Developmental–Relational Theory

In recent years, scholars studying interpersonal neurobiology (IPNB), adolescent development, and relationships of all kinds have arrived at similar conclusions regarding the importance of attachment bonds across the lifespan and the crucial role attachment plays in psychotherapy. Current thinking about psychological growth and healing emphasizes human interdependence and connection, rather than separation and individuation, even during adolescence. It's now widely agreed that the self develops in the context of relationships; the compelling existential truth—particularly vital for anyone working with teens to consider—is that a coherent identity emerges only in connection with others.

Developmental–relational theory (DRT) provides the evidence-based rationale—drawing from attachment research, the study of contemporary adolescence, and IPNB—for the value of secure love in therapy with traumatized teens like James. It offers an integrative framework for why and how to pay steady, benevolent attention to someone who may never before have had anyone's steady, benevolent attention. In its emphasis on right-hemisphere attachment and feelings, this approach reflects a set of values that are distinct from more cognitive-behavioral approaches; in its reliance on the slow, hard work of corrective relational experiences, it also distinguishes itself from other, more technique-driven and solution-focused models.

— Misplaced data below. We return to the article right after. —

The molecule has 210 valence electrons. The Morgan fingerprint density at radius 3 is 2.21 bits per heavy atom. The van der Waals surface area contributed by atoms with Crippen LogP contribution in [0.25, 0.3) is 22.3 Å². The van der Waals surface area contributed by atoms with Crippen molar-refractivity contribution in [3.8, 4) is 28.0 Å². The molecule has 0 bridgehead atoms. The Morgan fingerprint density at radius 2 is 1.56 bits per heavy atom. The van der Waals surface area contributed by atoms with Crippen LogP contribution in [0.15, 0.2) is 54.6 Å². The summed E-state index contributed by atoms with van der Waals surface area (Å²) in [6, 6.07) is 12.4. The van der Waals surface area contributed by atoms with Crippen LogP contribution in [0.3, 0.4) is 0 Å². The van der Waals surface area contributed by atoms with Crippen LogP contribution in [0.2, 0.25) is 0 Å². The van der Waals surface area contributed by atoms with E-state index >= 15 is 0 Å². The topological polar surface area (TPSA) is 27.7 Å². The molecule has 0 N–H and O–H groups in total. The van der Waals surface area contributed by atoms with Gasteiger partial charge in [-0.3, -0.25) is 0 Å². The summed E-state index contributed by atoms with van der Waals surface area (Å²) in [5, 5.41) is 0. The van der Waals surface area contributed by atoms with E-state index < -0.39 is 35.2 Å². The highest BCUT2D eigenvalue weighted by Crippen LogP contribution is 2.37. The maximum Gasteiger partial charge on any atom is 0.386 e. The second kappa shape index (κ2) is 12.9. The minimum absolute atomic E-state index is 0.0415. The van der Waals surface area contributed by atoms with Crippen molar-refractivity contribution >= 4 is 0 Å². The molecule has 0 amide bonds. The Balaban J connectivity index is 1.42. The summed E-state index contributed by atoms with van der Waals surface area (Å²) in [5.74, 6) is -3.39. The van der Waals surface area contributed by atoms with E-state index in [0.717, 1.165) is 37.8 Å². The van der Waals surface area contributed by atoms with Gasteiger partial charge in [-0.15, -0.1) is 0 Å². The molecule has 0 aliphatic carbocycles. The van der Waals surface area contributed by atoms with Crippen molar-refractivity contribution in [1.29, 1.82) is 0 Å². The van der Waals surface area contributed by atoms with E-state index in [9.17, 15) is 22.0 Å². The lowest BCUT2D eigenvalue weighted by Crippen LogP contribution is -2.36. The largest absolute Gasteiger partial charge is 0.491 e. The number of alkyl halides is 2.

What we therapists have to offer our young clients, more than anything, is our well-regulated, fully developed, two-sided adult brain, with its mature capacity for awareness, perspective, appraisal, curiosity, and forgiveness on full display. We make and sustain connections, we repair inevitable ruptures, we provide the safe haven and secure base. In DRT, we're both the mechanism of change and the intervention. Because we are the adults in the room, we are responsible for what happens in treatment.

Connection and Authentic Emotion

DRT keeps us attuning and reattuning to the adolescent in the moment because only through new healing experiences can the teen's right brain learn to fire and rewire for safety and intimacy. Here are a few fundamental strategies to accomplish this.

Repair Quickly. All therapists—no matter how well trained, how deeply present and compassionate, or how skilled—miss a lot. It's simply impossible to pay attention to and “get” another person all of the time. Fortunately, rupture and conflict are not only inevitable, but also crucial to development in therapy. This isn't to say you should intentionally show up late, or contrive some issue so you can resolve it. No need for that: you will screw up sometimes, without even trying. The important treatment element here, however, is to acknowledge when you realize you're not in sync, even if it's minutes or possibly weeks later. Don't hesitate to try and try again, no matter how trivial the lapse might seem to you.